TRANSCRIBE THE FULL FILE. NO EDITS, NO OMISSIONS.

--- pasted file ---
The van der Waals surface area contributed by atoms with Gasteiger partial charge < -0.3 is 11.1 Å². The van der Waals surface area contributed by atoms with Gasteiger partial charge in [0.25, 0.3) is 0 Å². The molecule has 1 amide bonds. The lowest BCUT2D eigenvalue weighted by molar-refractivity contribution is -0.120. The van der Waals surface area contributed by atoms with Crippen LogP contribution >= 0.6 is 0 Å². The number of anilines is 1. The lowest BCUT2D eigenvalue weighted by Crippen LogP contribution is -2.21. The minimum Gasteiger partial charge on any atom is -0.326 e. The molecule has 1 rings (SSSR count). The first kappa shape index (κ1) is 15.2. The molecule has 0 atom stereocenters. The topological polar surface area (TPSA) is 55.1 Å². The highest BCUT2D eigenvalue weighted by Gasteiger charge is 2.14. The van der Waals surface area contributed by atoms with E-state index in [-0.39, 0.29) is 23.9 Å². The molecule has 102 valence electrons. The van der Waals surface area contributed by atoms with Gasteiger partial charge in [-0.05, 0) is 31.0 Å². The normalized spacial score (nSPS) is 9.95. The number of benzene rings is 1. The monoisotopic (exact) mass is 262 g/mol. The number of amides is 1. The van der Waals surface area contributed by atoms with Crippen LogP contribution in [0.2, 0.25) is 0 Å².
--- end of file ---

The van der Waals surface area contributed by atoms with Gasteiger partial charge < -0.3 is 11.1 Å². The van der Waals surface area contributed by atoms with Gasteiger partial charge in [0.25, 0.3) is 0 Å². The molecule has 1 amide bonds. The lowest BCUT2D eigenvalue weighted by molar-refractivity contribution is -0.120. The van der Waals surface area contributed by atoms with Crippen LogP contribution >= 0.6 is 0 Å². The number of anilines is 1. The lowest BCUT2D eigenvalue weighted by Crippen LogP contribution is -2.21. The minimum Gasteiger partial charge on any atom is -0.326 e. The molecule has 1 rings (SSSR count). The first kappa shape index (κ1) is 15.2. The molecule has 0 atom stereocenters. The topological polar surface area (TPSA) is 55.1 Å². The highest BCUT2D eigenvalue weighted by Gasteiger charge is 2.14. The van der Waals surface area contributed by atoms with E-state index in [-0.39, 0.29) is 23.9 Å². The molecule has 102 valence electrons. The van der Waals surface area contributed by atoms with Gasteiger partial charge in [-0.05, 0) is 31.0 Å². The normalized spacial score (nSPS) is 9.95. The number of benzene rings is 1. The monoisotopic (exact) mass is 262 g/mol. The number of amides is 1. The van der Waals surface area contributed by atoms with Crippen LogP contribution in [0.2, 0.25) is 0 Å².